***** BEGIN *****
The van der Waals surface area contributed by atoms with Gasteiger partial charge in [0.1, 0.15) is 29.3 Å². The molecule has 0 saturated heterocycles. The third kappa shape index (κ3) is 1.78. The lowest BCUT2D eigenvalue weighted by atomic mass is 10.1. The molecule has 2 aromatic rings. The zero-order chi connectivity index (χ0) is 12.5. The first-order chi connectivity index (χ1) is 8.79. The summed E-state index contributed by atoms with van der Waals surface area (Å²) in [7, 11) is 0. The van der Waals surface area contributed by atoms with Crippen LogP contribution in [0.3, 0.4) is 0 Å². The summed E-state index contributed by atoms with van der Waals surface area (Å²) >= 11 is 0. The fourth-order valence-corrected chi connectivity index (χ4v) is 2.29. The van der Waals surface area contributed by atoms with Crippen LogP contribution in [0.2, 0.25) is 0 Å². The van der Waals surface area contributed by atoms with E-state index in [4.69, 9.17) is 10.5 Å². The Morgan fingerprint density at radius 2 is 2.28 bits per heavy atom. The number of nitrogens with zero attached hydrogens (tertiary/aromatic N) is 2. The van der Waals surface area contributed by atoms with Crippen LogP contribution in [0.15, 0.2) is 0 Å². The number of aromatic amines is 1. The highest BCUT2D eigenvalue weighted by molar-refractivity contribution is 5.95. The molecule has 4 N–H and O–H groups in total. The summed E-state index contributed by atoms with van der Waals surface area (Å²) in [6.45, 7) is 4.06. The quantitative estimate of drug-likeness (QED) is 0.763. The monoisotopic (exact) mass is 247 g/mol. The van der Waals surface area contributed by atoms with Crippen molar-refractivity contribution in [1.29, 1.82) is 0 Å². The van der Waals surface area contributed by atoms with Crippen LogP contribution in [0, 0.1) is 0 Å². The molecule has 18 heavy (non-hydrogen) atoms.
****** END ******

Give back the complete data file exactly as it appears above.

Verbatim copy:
The van der Waals surface area contributed by atoms with Gasteiger partial charge in [0.1, 0.15) is 29.3 Å². The molecule has 0 saturated heterocycles. The third kappa shape index (κ3) is 1.78. The lowest BCUT2D eigenvalue weighted by atomic mass is 10.1. The molecule has 2 aromatic rings. The zero-order chi connectivity index (χ0) is 12.5. The first-order chi connectivity index (χ1) is 8.79. The summed E-state index contributed by atoms with van der Waals surface area (Å²) in [7, 11) is 0. The van der Waals surface area contributed by atoms with Crippen LogP contribution in [0.3, 0.4) is 0 Å². The summed E-state index contributed by atoms with van der Waals surface area (Å²) >= 11 is 0. The fourth-order valence-corrected chi connectivity index (χ4v) is 2.29. The van der Waals surface area contributed by atoms with Crippen LogP contribution in [0.2, 0.25) is 0 Å². The van der Waals surface area contributed by atoms with E-state index in [4.69, 9.17) is 10.5 Å². The Morgan fingerprint density at radius 2 is 2.28 bits per heavy atom. The number of nitrogens with zero attached hydrogens (tertiary/aromatic N) is 2. The van der Waals surface area contributed by atoms with Crippen LogP contribution in [0.15, 0.2) is 0 Å². The number of aromatic amines is 1. The highest BCUT2D eigenvalue weighted by molar-refractivity contribution is 5.95. The molecule has 4 N–H and O–H groups in total. The summed E-state index contributed by atoms with van der Waals surface area (Å²) in [6.45, 7) is 4.06. The quantitative estimate of drug-likeness (QED) is 0.763. The monoisotopic (exact) mass is 247 g/mol. The van der Waals surface area contributed by atoms with Crippen molar-refractivity contribution in [1.29, 1.82) is 0 Å². The van der Waals surface area contributed by atoms with Crippen LogP contribution in [0, 0.1) is 0 Å². The molecule has 18 heavy (non-hydrogen) atoms.